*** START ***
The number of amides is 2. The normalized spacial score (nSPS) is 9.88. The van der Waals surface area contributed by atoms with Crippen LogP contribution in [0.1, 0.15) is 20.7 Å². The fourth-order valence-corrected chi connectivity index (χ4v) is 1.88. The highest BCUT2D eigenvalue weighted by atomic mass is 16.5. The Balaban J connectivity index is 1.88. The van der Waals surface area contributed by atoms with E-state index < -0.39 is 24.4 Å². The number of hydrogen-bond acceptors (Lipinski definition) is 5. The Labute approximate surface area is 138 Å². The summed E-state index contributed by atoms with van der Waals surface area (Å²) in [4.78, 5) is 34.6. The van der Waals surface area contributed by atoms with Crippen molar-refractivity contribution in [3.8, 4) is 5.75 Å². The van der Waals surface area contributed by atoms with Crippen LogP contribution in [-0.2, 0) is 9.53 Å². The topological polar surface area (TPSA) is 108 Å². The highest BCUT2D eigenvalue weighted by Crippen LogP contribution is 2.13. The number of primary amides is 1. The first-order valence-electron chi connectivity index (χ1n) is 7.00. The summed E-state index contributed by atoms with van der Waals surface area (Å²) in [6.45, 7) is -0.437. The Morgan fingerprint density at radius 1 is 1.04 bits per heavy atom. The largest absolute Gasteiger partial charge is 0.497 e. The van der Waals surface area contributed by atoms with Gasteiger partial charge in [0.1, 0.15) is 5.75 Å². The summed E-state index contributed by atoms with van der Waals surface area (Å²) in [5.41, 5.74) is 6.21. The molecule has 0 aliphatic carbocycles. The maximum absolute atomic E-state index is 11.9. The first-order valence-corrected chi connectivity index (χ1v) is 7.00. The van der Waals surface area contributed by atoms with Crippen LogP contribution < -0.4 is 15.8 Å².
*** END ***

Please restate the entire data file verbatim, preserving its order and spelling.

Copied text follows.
The number of amides is 2. The normalized spacial score (nSPS) is 9.88. The van der Waals surface area contributed by atoms with Crippen LogP contribution in [0.1, 0.15) is 20.7 Å². The fourth-order valence-corrected chi connectivity index (χ4v) is 1.88. The highest BCUT2D eigenvalue weighted by atomic mass is 16.5. The Balaban J connectivity index is 1.88. The van der Waals surface area contributed by atoms with E-state index < -0.39 is 24.4 Å². The number of hydrogen-bond acceptors (Lipinski definition) is 5. The Labute approximate surface area is 138 Å². The summed E-state index contributed by atoms with van der Waals surface area (Å²) in [4.78, 5) is 34.6. The van der Waals surface area contributed by atoms with Crippen molar-refractivity contribution in [3.8, 4) is 5.75 Å². The van der Waals surface area contributed by atoms with Crippen LogP contribution in [-0.2, 0) is 9.53 Å². The topological polar surface area (TPSA) is 108 Å². The highest BCUT2D eigenvalue weighted by Crippen LogP contribution is 2.13. The number of primary amides is 1. The first-order valence-electron chi connectivity index (χ1n) is 7.00. The summed E-state index contributed by atoms with van der Waals surface area (Å²) in [6.45, 7) is -0.437. The Morgan fingerprint density at radius 1 is 1.04 bits per heavy atom. The largest absolute Gasteiger partial charge is 0.497 e. The van der Waals surface area contributed by atoms with Gasteiger partial charge in [0.1, 0.15) is 5.75 Å². The summed E-state index contributed by atoms with van der Waals surface area (Å²) in [5.41, 5.74) is 6.21. The molecule has 0 aliphatic carbocycles. The maximum absolute atomic E-state index is 11.9. The first-order valence-corrected chi connectivity index (χ1v) is 7.00. The van der Waals surface area contributed by atoms with Crippen LogP contribution < -0.4 is 15.8 Å².